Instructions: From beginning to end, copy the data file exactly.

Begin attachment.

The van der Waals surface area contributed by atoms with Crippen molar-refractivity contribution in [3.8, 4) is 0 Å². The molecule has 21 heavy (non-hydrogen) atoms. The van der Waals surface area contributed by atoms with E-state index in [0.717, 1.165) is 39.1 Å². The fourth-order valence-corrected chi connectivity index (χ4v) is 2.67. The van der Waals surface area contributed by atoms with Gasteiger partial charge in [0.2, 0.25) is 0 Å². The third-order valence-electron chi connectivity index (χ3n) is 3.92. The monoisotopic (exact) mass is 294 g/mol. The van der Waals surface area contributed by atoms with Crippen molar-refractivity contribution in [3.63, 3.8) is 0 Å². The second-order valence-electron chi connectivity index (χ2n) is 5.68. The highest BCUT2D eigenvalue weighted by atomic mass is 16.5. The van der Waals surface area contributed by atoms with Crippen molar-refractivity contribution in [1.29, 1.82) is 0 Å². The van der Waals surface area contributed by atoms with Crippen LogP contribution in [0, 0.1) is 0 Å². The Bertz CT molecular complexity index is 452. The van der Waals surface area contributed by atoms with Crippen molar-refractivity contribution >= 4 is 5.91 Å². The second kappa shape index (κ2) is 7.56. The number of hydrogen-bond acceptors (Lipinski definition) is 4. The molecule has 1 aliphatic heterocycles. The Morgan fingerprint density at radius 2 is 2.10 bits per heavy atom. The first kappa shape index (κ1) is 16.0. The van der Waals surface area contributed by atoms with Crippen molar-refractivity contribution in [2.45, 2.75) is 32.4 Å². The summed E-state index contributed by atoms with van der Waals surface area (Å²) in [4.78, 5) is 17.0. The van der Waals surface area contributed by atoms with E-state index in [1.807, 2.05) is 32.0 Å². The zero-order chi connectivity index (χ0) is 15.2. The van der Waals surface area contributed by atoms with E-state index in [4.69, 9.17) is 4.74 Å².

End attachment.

The van der Waals surface area contributed by atoms with Crippen molar-refractivity contribution in [3.8, 4) is 0 Å². The molecule has 21 heavy (non-hydrogen) atoms. The van der Waals surface area contributed by atoms with E-state index in [0.717, 1.165) is 39.1 Å². The fourth-order valence-corrected chi connectivity index (χ4v) is 2.67. The van der Waals surface area contributed by atoms with Gasteiger partial charge in [0.2, 0.25) is 0 Å². The third-order valence-electron chi connectivity index (χ3n) is 3.92. The monoisotopic (exact) mass is 294 g/mol. The van der Waals surface area contributed by atoms with Crippen molar-refractivity contribution in [3.63, 3.8) is 0 Å². The second-order valence-electron chi connectivity index (χ2n) is 5.68. The highest BCUT2D eigenvalue weighted by atomic mass is 16.5. The van der Waals surface area contributed by atoms with Crippen molar-refractivity contribution in [1.29, 1.82) is 0 Å². The van der Waals surface area contributed by atoms with Crippen LogP contribution in [0, 0.1) is 0 Å². The Bertz CT molecular complexity index is 452. The van der Waals surface area contributed by atoms with Crippen molar-refractivity contribution >= 4 is 5.91 Å². The second kappa shape index (κ2) is 7.56. The number of hydrogen-bond acceptors (Lipinski definition) is 4. The molecule has 1 aliphatic heterocycles. The Morgan fingerprint density at radius 2 is 2.10 bits per heavy atom. The first kappa shape index (κ1) is 16.0. The van der Waals surface area contributed by atoms with Crippen molar-refractivity contribution in [2.45, 2.75) is 32.4 Å². The summed E-state index contributed by atoms with van der Waals surface area (Å²) in [4.78, 5) is 17.0. The van der Waals surface area contributed by atoms with E-state index in [1.807, 2.05) is 32.0 Å². The zero-order chi connectivity index (χ0) is 15.2. The van der Waals surface area contributed by atoms with E-state index in [4.69, 9.17) is 4.74 Å².